The Chocorua legend tells of a Native American prophet or chief, Chocorua, who is supposed to have lived near the mountain at the dawn of white settlement, although no authentic records of his life are known to exist. The usual story—much of it drawn from a short work of fiction by Lydia Maria Child[7]—is that in about 1720 Chocorua was on friendly terms with settlers and in particular the Campbell family that had a home in the valley now called Tamworth. Chocorua was called away and left his son in the care of the Campbell family. The boy found and drank a poison that Mr. Campbell had made to eliminate troublesome foxes, and Chocorua returned to find his son had died. Chocorua, distraught with grief, pledged revenge on the family. Shortly thereafter, Mr. Campbell returned home one afternoon to find his wife and children had been slain. Campbell suspected Chocorua and pursued him up the mountain. Chocorua was wounded by a shot from Campbell's rifle and, uttering a curse upon the white settlers, he leaped from the summit to his death.

There are at least three other versions of the legend of Chocorua. One is that Chocorua simply fell from a high rock on the mountain while hunting. A second is the white settlers pursued Chocorua up the mountain after an Indian massacre, and he leaped to his death. The third is that all the white settlers pursued him with guns, pitchforks, and torches. As Chocorua reached the top, the settlers decided to torch the remaining trees and in doing so they burned and exposed the topsoil of the last 1,270 feet (390 m). As the flames drew closer to Chocorua, he cursed the white men and leaped to his death.

The curse[edit]

The east face of Mount Chocorua from Carter Ledge

Although the exact words of Chocorua's curse (or even if there was a curse) are not known, it has been reported (Mudge, page 34) to be as follows.

"May the Great Spirit curse you when he speaks in the clouds and his words are fire! Lightning blast your crops! Wind and fire destroy your homes! The Evil One breathe death on your cattle! Panthers howl and wolves fatten on your bones!"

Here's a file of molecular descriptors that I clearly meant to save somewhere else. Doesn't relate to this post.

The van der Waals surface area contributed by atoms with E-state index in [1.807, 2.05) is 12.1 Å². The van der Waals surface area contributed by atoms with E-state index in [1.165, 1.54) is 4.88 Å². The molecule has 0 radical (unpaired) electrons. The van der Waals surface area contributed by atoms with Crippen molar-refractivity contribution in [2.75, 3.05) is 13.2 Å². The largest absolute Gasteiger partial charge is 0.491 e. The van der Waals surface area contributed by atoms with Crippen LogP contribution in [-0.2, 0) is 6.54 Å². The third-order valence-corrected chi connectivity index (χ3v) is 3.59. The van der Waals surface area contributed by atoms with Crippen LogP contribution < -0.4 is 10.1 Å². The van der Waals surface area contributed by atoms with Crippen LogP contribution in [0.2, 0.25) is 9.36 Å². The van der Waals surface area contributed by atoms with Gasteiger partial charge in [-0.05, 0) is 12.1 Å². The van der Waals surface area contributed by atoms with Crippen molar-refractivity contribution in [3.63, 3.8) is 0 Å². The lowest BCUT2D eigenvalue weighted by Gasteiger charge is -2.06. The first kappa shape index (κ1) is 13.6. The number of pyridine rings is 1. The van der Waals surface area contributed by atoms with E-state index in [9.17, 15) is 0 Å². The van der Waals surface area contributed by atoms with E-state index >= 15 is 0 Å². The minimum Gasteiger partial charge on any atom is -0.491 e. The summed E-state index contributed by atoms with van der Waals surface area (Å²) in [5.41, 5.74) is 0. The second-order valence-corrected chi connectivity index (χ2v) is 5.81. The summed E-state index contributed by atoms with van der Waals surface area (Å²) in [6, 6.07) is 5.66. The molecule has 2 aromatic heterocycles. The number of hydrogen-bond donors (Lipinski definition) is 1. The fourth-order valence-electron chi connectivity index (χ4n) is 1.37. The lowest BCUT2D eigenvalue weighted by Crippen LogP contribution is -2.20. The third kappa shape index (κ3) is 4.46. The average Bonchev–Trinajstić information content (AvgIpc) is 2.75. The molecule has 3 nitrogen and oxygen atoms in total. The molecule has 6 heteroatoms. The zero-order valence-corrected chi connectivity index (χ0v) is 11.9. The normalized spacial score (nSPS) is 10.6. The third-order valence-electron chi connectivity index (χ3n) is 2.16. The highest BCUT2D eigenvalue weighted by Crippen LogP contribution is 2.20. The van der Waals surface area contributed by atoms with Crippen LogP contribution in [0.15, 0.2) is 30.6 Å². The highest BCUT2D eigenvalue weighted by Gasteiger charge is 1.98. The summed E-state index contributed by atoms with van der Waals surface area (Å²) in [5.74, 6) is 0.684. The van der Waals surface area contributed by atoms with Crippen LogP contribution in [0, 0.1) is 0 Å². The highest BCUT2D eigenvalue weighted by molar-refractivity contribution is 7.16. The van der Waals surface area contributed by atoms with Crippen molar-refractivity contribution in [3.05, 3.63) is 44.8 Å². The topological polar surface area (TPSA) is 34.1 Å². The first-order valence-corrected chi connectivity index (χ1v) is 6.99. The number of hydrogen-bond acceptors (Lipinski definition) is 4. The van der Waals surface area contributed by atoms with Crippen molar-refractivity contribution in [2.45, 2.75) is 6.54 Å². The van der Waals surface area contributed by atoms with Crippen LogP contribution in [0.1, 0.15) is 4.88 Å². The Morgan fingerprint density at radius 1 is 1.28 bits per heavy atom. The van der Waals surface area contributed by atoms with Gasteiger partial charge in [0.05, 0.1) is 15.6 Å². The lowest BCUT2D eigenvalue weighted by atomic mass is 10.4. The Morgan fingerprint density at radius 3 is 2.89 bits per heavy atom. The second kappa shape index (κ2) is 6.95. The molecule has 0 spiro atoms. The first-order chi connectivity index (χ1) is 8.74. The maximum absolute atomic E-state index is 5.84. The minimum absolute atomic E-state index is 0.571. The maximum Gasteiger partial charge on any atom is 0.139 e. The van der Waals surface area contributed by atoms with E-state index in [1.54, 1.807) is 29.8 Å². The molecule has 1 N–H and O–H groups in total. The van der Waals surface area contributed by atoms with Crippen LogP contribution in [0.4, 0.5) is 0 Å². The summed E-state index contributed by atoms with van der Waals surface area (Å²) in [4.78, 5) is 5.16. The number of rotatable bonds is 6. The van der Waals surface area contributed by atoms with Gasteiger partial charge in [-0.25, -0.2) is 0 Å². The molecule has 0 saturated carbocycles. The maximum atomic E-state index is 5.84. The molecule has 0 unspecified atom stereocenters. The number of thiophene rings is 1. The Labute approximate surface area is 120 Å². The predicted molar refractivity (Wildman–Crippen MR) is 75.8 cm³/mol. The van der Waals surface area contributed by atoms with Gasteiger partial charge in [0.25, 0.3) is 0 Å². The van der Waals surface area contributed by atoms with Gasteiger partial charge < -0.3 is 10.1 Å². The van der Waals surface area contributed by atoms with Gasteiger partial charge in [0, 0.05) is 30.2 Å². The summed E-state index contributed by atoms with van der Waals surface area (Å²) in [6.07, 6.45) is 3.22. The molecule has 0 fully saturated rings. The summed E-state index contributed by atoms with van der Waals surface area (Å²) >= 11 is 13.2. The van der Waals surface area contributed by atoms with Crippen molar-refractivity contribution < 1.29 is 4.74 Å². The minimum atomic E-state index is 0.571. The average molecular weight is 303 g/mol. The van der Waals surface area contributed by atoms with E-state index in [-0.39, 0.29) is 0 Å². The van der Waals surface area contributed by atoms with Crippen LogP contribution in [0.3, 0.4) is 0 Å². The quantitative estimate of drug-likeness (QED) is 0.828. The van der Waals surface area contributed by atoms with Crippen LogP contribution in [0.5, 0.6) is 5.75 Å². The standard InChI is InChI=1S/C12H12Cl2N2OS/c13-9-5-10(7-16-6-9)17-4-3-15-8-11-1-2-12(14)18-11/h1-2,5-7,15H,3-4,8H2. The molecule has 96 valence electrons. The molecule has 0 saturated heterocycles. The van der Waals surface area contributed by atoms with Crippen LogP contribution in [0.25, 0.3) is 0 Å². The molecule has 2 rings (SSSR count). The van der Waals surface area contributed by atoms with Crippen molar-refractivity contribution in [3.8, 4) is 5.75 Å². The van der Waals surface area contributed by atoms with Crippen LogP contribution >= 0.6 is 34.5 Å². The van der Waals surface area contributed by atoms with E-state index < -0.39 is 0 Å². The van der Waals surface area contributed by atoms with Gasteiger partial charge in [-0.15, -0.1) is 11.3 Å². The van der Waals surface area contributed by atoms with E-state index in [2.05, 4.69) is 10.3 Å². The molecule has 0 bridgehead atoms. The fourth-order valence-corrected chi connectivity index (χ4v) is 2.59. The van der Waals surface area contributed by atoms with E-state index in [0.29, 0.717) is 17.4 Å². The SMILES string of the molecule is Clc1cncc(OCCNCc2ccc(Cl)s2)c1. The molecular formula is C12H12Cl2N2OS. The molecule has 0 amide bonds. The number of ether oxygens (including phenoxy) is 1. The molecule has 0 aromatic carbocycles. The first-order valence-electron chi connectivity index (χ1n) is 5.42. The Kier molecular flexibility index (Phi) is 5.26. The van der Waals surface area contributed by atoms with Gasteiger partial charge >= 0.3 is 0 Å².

Another version appears in the story "Chocorua's Curse", by Lydia Maria Child, contained in The Token (1830):

"A curse upon ye, white men! May the Great Spirit curse ye when he speaks in the clouds, and his words are fire! Chocorua had a son — and ye killed him while the sky looked bright! Lightning, blast your crops! Wind and fire destroy your dwellings! The Evil Spirit breathe death upon your cattle! Your graves lie in the war path of the Indian! Panthers howl, and wolves fatten over your bones! Chocorua goes to the Great Spirit — his curse stays with the white men!"

The Chocorua legend is featured on a New Hampshire historical marker (number 31) along New Hampshire Route 16 in Tamworth.[8]

Cultural references[edit]


Mount Chocorua, with its alpine spur, reflecting lake, wide viewscape, and romantic legend, has long attracted the attention of American artists. Art historian Robert L. McGrath has written:[9]

"In terms of the broader history of American art, no mountain has figured more prominently in the representation of the national landscape. Without exception, Chocorua has been more frequently depicted than any other peak..."

Autumn Twilight, View of Conway Peak (Mount Chocorua), Thomas Cole (1801–1848)